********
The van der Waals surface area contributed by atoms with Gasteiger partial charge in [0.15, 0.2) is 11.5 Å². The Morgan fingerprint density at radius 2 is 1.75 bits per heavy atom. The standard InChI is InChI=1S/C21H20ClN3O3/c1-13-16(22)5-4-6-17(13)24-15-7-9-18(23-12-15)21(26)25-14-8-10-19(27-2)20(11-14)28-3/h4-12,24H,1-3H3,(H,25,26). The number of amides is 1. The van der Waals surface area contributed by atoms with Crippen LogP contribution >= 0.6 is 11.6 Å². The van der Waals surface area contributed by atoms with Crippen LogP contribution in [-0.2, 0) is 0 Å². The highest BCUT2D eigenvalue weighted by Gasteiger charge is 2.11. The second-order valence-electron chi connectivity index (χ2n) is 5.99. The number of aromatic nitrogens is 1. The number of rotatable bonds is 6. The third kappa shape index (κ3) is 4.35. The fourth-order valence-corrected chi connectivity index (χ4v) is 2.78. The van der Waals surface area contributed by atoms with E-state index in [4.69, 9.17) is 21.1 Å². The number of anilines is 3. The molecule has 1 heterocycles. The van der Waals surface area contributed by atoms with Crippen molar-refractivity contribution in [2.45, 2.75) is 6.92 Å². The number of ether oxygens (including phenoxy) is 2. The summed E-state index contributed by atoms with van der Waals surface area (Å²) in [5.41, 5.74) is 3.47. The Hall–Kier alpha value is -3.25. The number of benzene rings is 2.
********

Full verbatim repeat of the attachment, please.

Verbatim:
The van der Waals surface area contributed by atoms with Gasteiger partial charge in [0.15, 0.2) is 11.5 Å². The Morgan fingerprint density at radius 2 is 1.75 bits per heavy atom. The standard InChI is InChI=1S/C21H20ClN3O3/c1-13-16(22)5-4-6-17(13)24-15-7-9-18(23-12-15)21(26)25-14-8-10-19(27-2)20(11-14)28-3/h4-12,24H,1-3H3,(H,25,26). The number of amides is 1. The van der Waals surface area contributed by atoms with Crippen LogP contribution >= 0.6 is 11.6 Å². The van der Waals surface area contributed by atoms with Crippen LogP contribution in [-0.2, 0) is 0 Å². The highest BCUT2D eigenvalue weighted by Gasteiger charge is 2.11. The second-order valence-electron chi connectivity index (χ2n) is 5.99. The number of aromatic nitrogens is 1. The number of rotatable bonds is 6. The third kappa shape index (κ3) is 4.35. The fourth-order valence-corrected chi connectivity index (χ4v) is 2.78. The van der Waals surface area contributed by atoms with E-state index in [4.69, 9.17) is 21.1 Å². The number of anilines is 3. The molecule has 1 heterocycles. The van der Waals surface area contributed by atoms with Crippen molar-refractivity contribution in [2.45, 2.75) is 6.92 Å². The number of ether oxygens (including phenoxy) is 2. The summed E-state index contributed by atoms with van der Waals surface area (Å²) in [5.41, 5.74) is 3.47. The Hall–Kier alpha value is -3.25. The number of benzene rings is 2.